A hairdresser meticulously styles hair to a customer’s specific specifications, such as changing length, colour, and volume. In this position, you can assist clients in leaving a salon feeling good about their appearance. Learning more about the qualifications and certifications required can help you decide if the career is right for you. In this article, we will explain HOW TO BECOME A HAIRDRESSER, review the average salary for the role, and provide a list of careers you can pursue in the field, including their average salaries and primary duties.
How does one go about becoming a hairdresser?
If you want to learn more about how to become a hairdresser, here are some steps you can take:
- Consider your responsibilities.
Before you start applying for hairdressing jobs, it’s important to understand the responsibilities that come with the job. You must ultimately answer to your customers, who may take their business elsewhere if they are dissatisfied with your service. Before submitting your CV, carefully review each job listing and identify keywords to better understand an employer’s expectations and make your application more effective. Then ask customers about their style preferences, such as hair length and volume; careful use of hairdressing equipment, such as clippers, scissors, and shampoo; monitoring your use of colouring chemicals to avoid damaging customers’ hair; cleaning your workspace after each haircut; ensuring customers feel comfortable throughout their visit, and staying current on changes in hairstyling trends.
Evaluate your abilities
Once you understand the job, you can assess your current abilities. It’s beneficial to be a good communicator as a hairdresser, listening to clients’ requests before offering helpful solutions. You can also benefit from effective time management and completing tasks quickly without sacrificing quality. You can then increase your daily workload, increasing overall revenue. These abilities may already be present in you, depending on your personality. Otherwise, consider ways to develop these qualities on your own time, such as volunteering or joining a membership community.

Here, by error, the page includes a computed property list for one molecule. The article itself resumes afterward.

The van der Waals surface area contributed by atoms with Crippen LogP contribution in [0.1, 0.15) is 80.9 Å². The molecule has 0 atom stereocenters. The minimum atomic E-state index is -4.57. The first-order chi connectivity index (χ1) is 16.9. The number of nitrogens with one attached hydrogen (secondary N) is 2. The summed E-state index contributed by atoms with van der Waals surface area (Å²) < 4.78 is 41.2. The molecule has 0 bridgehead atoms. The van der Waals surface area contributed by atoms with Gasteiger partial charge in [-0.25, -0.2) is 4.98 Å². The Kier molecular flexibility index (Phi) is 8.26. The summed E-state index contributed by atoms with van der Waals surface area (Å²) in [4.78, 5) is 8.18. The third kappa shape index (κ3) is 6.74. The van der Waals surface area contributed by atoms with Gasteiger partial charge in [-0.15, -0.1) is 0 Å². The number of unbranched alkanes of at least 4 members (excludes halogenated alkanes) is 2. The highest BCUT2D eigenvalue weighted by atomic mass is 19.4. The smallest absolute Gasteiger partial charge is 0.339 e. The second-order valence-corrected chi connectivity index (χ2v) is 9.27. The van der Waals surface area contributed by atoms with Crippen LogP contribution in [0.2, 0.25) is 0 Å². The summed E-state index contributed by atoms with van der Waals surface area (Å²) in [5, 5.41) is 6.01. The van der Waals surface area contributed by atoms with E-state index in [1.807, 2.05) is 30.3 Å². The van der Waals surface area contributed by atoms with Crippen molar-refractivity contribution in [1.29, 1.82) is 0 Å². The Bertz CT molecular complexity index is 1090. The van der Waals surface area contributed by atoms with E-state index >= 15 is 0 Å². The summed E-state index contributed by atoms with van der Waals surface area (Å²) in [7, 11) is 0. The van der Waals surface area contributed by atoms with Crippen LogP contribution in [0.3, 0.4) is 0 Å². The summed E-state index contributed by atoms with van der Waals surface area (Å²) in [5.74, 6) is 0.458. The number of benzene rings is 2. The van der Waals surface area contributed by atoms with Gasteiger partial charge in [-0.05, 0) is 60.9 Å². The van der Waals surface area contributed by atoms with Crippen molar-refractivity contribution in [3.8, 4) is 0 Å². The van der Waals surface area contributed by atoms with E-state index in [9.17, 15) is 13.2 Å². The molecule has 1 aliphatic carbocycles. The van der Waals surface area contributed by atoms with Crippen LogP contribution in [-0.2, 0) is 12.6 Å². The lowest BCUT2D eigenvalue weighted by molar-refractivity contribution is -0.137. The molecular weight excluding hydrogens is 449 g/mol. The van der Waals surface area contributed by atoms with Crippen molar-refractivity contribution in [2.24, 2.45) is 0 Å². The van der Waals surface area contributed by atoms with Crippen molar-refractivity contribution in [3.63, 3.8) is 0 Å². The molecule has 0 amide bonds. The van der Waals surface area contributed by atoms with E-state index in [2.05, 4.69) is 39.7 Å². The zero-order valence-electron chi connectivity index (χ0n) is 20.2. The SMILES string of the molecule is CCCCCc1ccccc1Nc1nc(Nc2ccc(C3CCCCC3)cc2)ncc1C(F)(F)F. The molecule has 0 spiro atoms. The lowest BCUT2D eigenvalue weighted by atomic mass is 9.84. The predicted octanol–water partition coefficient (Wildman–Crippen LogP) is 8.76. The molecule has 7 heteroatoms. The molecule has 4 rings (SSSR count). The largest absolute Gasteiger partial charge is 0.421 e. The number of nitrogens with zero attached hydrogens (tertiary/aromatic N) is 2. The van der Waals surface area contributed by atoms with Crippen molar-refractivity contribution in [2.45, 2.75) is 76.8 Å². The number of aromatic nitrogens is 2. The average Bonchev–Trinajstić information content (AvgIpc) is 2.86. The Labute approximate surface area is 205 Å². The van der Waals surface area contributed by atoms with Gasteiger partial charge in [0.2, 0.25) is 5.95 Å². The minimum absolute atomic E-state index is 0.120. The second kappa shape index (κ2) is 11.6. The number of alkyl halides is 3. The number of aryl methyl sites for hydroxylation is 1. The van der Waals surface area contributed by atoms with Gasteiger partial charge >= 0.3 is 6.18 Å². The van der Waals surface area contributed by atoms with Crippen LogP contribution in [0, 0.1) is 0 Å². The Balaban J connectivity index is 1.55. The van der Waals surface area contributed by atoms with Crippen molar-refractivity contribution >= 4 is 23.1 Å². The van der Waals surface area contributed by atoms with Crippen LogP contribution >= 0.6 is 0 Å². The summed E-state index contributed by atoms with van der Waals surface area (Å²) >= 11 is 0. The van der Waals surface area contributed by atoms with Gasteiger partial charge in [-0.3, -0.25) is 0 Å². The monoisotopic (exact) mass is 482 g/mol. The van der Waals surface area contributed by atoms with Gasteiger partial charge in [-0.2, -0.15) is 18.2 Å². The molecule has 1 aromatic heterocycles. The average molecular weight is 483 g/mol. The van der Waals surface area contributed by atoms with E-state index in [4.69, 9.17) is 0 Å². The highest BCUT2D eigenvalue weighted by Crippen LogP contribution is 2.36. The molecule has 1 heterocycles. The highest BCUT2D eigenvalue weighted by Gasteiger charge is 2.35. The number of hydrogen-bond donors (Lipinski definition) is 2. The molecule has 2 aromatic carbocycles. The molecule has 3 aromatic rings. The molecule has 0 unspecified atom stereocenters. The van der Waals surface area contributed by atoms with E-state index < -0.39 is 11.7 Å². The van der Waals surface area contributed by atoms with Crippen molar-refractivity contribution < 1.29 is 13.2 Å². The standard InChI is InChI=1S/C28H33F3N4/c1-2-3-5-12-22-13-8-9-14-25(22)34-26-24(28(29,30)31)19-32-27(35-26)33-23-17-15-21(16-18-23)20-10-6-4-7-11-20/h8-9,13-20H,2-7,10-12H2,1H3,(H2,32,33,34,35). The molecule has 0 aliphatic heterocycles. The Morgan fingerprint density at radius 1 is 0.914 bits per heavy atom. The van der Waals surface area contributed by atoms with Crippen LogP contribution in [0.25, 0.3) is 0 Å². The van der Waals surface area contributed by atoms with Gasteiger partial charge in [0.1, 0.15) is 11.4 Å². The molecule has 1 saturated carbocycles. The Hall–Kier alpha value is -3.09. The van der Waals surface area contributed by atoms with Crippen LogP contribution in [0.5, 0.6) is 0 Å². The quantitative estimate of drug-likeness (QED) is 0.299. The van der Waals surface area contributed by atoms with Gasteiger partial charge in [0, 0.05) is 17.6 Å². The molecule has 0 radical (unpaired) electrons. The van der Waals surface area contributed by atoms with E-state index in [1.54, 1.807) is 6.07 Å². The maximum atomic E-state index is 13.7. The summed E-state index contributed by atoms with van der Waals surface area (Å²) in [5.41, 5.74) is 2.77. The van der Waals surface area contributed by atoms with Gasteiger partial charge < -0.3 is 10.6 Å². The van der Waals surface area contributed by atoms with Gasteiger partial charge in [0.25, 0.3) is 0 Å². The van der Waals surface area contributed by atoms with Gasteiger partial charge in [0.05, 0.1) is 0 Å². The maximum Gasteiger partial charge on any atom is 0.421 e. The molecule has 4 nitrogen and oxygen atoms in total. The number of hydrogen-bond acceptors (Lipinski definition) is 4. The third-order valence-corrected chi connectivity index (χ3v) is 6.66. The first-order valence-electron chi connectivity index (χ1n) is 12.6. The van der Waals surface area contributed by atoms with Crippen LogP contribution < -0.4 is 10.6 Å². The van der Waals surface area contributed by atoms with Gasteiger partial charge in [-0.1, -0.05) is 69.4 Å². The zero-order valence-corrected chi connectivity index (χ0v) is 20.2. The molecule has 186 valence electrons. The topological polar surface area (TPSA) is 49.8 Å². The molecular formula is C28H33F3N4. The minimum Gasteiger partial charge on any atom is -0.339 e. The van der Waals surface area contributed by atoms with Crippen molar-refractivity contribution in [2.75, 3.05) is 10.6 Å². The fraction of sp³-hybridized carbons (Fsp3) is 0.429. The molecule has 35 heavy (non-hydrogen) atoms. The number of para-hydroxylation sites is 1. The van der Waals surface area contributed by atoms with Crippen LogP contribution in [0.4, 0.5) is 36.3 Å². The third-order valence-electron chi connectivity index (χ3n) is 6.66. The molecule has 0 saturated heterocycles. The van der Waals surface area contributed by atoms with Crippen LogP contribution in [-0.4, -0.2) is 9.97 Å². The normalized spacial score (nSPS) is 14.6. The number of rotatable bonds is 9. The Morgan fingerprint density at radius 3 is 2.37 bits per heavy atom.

Obtain professional accreditations
You should then consider enrolling in a certified vocational course to gain industry-relevant technical knowledge. These courses frequently have a more narrow subject focus in order to prepare you for a specific job after graduation. During these programs, you also demonstrate that you are a hardworking individual who is committed to improving yourself in order to advance your career. You may then find it easier to persuade employers that you are worth hiring, resulting in your first professional position.
An NVQ Level 2 in hairdressing is the most basic certification you can obtain. During your studies, you will gain a basic working knowledge of hairdressing techniques such as cutting, shampooing, and scalp treatments. With this certification, you are legally qualified to apply for a junior hairstylist position at a salon.
Completion of training
Depending on your circumstances, you may prefer to train for this profession in a salon on a part-time basis. If you are accepted into an apprenticeship program, you will be able to shadow a trained stylist in order to learn the fundamental principles of hairdressing. You could also assist your mentor with more fundamental hairstyling tasks, such as shampooing or conditioning a client’s hair.
The NVQ Level 2 course is also available as an apprenticeship. In this scenario, you could work four days a week at a salon while studying the fifth day at a higher education institution. You can earn money while learning if you take this route. This option may be especially appealing if you’re changing careers in your forties
Look for work
Before you begin applying for jobs, you should update your CV to reflect your current situation. To help prospective employers see that you’re worth hiring, try to emphasize practical experience and education most relevant to a career in hairdressing. You can also make multiple copies of your CV, each one tailored to the needs of different businesses and positions.